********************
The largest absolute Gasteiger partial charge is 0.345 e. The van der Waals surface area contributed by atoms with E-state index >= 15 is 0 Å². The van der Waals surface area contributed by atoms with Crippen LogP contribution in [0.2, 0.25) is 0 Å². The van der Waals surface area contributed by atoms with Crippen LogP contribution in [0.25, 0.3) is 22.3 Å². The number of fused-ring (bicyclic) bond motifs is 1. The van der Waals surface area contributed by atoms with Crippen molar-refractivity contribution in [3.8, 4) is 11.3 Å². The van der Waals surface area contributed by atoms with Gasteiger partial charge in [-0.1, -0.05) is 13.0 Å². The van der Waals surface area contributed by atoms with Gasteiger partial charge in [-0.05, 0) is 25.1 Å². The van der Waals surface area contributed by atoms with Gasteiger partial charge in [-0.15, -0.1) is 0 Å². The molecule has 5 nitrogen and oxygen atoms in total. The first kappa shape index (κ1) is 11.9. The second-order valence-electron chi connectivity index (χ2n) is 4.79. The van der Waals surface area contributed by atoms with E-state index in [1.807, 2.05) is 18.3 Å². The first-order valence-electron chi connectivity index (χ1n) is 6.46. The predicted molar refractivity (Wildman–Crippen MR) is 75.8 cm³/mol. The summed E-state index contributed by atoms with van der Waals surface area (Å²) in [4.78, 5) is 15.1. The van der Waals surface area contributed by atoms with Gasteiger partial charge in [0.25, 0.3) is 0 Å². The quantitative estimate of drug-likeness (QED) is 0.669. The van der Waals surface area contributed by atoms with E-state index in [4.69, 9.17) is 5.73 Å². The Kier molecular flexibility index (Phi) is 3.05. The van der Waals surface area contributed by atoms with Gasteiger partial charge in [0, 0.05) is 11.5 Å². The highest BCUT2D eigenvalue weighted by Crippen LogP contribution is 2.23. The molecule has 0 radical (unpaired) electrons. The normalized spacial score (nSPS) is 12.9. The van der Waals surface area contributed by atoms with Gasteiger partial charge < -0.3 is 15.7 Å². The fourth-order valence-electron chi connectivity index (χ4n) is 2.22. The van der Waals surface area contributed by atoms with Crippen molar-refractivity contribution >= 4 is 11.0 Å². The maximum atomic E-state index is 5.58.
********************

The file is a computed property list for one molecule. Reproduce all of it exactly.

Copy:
The largest absolute Gasteiger partial charge is 0.345 e. The van der Waals surface area contributed by atoms with E-state index >= 15 is 0 Å². The van der Waals surface area contributed by atoms with Crippen LogP contribution in [0.2, 0.25) is 0 Å². The van der Waals surface area contributed by atoms with Crippen LogP contribution in [0.25, 0.3) is 22.3 Å². The number of fused-ring (bicyclic) bond motifs is 1. The van der Waals surface area contributed by atoms with Crippen molar-refractivity contribution in [3.8, 4) is 11.3 Å². The van der Waals surface area contributed by atoms with Gasteiger partial charge in [-0.1, -0.05) is 13.0 Å². The van der Waals surface area contributed by atoms with Gasteiger partial charge in [-0.05, 0) is 25.1 Å². The van der Waals surface area contributed by atoms with Gasteiger partial charge in [-0.15, -0.1) is 0 Å². The molecule has 5 nitrogen and oxygen atoms in total. The first kappa shape index (κ1) is 11.9. The second-order valence-electron chi connectivity index (χ2n) is 4.79. The van der Waals surface area contributed by atoms with E-state index in [1.807, 2.05) is 18.3 Å². The first-order valence-electron chi connectivity index (χ1n) is 6.46. The predicted molar refractivity (Wildman–Crippen MR) is 75.8 cm³/mol. The summed E-state index contributed by atoms with van der Waals surface area (Å²) in [4.78, 5) is 15.1. The van der Waals surface area contributed by atoms with Gasteiger partial charge in [0.25, 0.3) is 0 Å². The quantitative estimate of drug-likeness (QED) is 0.669. The van der Waals surface area contributed by atoms with E-state index in [4.69, 9.17) is 5.73 Å². The Kier molecular flexibility index (Phi) is 3.05. The van der Waals surface area contributed by atoms with Gasteiger partial charge in [0, 0.05) is 11.5 Å². The highest BCUT2D eigenvalue weighted by Crippen LogP contribution is 2.23. The molecule has 0 radical (unpaired) electrons. The normalized spacial score (nSPS) is 12.9. The van der Waals surface area contributed by atoms with Gasteiger partial charge < -0.3 is 15.7 Å². The fourth-order valence-electron chi connectivity index (χ4n) is 2.22. The van der Waals surface area contributed by atoms with Crippen molar-refractivity contribution >= 4 is 11.0 Å². The maximum atomic E-state index is 5.58.